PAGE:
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The Australian Federal Government delivered its COVID-19 delayed 2020 Budget yesterday. It contains a mix of spending and immediate tax reductions to stimulate economic growth.

The headline tax measures in the Australian Budget include:

  • Bringing forward, and backdating to 1 July 2020, personal tax cuts for those on incomes below A$120,000.

For business:

  •  Allowing immediate write-offs for the cost of new assets. This will apply to businesses with a turnover of less than A$5 billion for new assets first used or installed by 30 June 2022.
  • A temporary tax loss carry-back rule, for businesses with less than A$5 billion turnover, to allow losses incurred in the 2020, 2021 or 2022 years to be carried back to 2019 or later years.
  • Withdrawal of previously proposed reductions to R&D tax incentives and increasing the incentive from 1 July 2021.

Brief observations

Like New Zealand, the Australian Budget contains a sea of red ink. A comparison of key economic and fiscal forecasts suggests a broadly similar economic and fiscal trajectory.

 

2019-20

2020-21

2021-22

2022-23

GDP

Australia

NZ

 

-0.2%

-3.1%

 

-1.5%

-0.5%

 

4.75%

3.6%

 

2.75%

3.9%

Unemployment rate

Australia

NZ

 

7%

4%

 

7.25%

7.7%

 

6.5%

7.6%

 

6%

6.6%

Budget (% of GDP)

Australia

NZ

 

-4.3%

-7.7%

 

-11%

-10.5%

 

-5.6%

-6.9%

 

-4.2%

-4.2%

Net Debt (% of GDP)

Australia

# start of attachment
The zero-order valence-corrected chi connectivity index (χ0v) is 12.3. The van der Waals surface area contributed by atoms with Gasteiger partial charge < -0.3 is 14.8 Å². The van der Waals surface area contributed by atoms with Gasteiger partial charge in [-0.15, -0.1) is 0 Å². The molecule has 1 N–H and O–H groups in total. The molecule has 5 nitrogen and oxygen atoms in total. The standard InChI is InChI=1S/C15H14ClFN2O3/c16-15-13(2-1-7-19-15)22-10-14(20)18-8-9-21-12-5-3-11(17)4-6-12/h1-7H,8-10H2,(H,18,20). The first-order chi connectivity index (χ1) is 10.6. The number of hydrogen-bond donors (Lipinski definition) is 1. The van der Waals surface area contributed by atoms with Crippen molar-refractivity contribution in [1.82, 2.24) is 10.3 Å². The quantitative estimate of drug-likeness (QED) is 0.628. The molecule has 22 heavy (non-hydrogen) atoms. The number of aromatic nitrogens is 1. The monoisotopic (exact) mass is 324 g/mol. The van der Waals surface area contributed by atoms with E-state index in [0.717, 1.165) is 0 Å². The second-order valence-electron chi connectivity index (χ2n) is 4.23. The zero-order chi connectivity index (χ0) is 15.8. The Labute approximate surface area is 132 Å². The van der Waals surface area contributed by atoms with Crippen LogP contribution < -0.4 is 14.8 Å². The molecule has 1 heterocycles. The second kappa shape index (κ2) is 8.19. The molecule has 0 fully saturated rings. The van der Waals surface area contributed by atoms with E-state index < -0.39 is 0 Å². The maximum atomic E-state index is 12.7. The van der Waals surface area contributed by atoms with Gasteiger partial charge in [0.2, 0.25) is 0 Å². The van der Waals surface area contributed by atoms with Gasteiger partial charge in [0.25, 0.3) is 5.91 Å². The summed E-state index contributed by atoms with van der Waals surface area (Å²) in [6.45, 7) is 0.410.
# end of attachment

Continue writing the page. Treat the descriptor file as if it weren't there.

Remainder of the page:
NZ

 

24.8%

27.6%

 

36.1%

43%

 

40.4%

49.9%

 

42.8%

53.5%


Given the importance of trade and open borders to New Zealand’s economic recovery, Australia’s fortunes are inextricably tied to our own.

The Australian Government’s Budget response includes measures New Zealand has already adopted (such as implementing a tax loss carry back) and some policies (or variations thereof) on offer in parties’ election manifestos (see our 2020 election policies Taxmail for more detail).

A minor, but welcome, announcement is a legislative clarification to Australia’s corporate tax residency test to confirm that a company incorporated outside Australia will only be treated as Australian tax resident if its core commercial activities are undertaken there and its central management and control is in Australia. This follows an ATO ruling in 2017, which created considerable uncertainty, including for New Zealand subsidiaries of Australian businesses. Once enacted, it will be able to be applied retroactively to the date of the ATO ruling.

For more on the Australia Budget, click here to read KPMG Australia’s detailed analysis